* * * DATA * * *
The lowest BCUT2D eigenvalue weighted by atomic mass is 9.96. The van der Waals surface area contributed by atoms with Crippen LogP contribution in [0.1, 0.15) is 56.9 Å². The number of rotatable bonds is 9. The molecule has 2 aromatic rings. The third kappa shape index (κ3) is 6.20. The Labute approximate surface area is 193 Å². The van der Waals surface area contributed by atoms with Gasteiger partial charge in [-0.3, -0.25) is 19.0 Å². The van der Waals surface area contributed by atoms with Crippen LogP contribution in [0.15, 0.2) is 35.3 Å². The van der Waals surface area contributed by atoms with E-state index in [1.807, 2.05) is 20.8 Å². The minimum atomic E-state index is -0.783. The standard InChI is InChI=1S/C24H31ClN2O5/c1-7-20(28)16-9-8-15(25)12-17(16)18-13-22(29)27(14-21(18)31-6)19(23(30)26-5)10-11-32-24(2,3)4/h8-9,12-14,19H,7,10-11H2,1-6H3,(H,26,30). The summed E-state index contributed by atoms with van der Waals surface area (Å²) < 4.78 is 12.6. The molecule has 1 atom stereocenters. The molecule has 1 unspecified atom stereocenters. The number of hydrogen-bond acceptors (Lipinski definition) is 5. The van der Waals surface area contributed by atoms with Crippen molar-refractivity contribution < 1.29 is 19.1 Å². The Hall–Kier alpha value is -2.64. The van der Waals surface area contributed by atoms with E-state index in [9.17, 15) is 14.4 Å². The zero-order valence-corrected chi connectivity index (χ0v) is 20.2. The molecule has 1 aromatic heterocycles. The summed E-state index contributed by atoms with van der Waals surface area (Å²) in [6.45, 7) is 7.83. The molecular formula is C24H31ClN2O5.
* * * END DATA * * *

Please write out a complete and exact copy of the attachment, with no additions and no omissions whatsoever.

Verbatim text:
The lowest BCUT2D eigenvalue weighted by atomic mass is 9.96. The van der Waals surface area contributed by atoms with Crippen LogP contribution in [0.1, 0.15) is 56.9 Å². The number of rotatable bonds is 9. The molecule has 2 aromatic rings. The third kappa shape index (κ3) is 6.20. The Labute approximate surface area is 193 Å². The van der Waals surface area contributed by atoms with Gasteiger partial charge in [-0.3, -0.25) is 19.0 Å². The van der Waals surface area contributed by atoms with Crippen LogP contribution in [0.15, 0.2) is 35.3 Å². The van der Waals surface area contributed by atoms with E-state index in [1.807, 2.05) is 20.8 Å². The minimum atomic E-state index is -0.783. The standard InChI is InChI=1S/C24H31ClN2O5/c1-7-20(28)16-9-8-15(25)12-17(16)18-13-22(29)27(14-21(18)31-6)19(23(30)26-5)10-11-32-24(2,3)4/h8-9,12-14,19H,7,10-11H2,1-6H3,(H,26,30). The summed E-state index contributed by atoms with van der Waals surface area (Å²) < 4.78 is 12.6. The molecule has 1 atom stereocenters. The molecule has 1 unspecified atom stereocenters. The number of hydrogen-bond acceptors (Lipinski definition) is 5. The van der Waals surface area contributed by atoms with Crippen molar-refractivity contribution < 1.29 is 19.1 Å². The Hall–Kier alpha value is -2.64. The van der Waals surface area contributed by atoms with E-state index in [9.17, 15) is 14.4 Å². The zero-order valence-corrected chi connectivity index (χ0v) is 20.2. The molecule has 1 aromatic heterocycles. The summed E-state index contributed by atoms with van der Waals surface area (Å²) in [6.45, 7) is 7.83. The molecular formula is C24H31ClN2O5.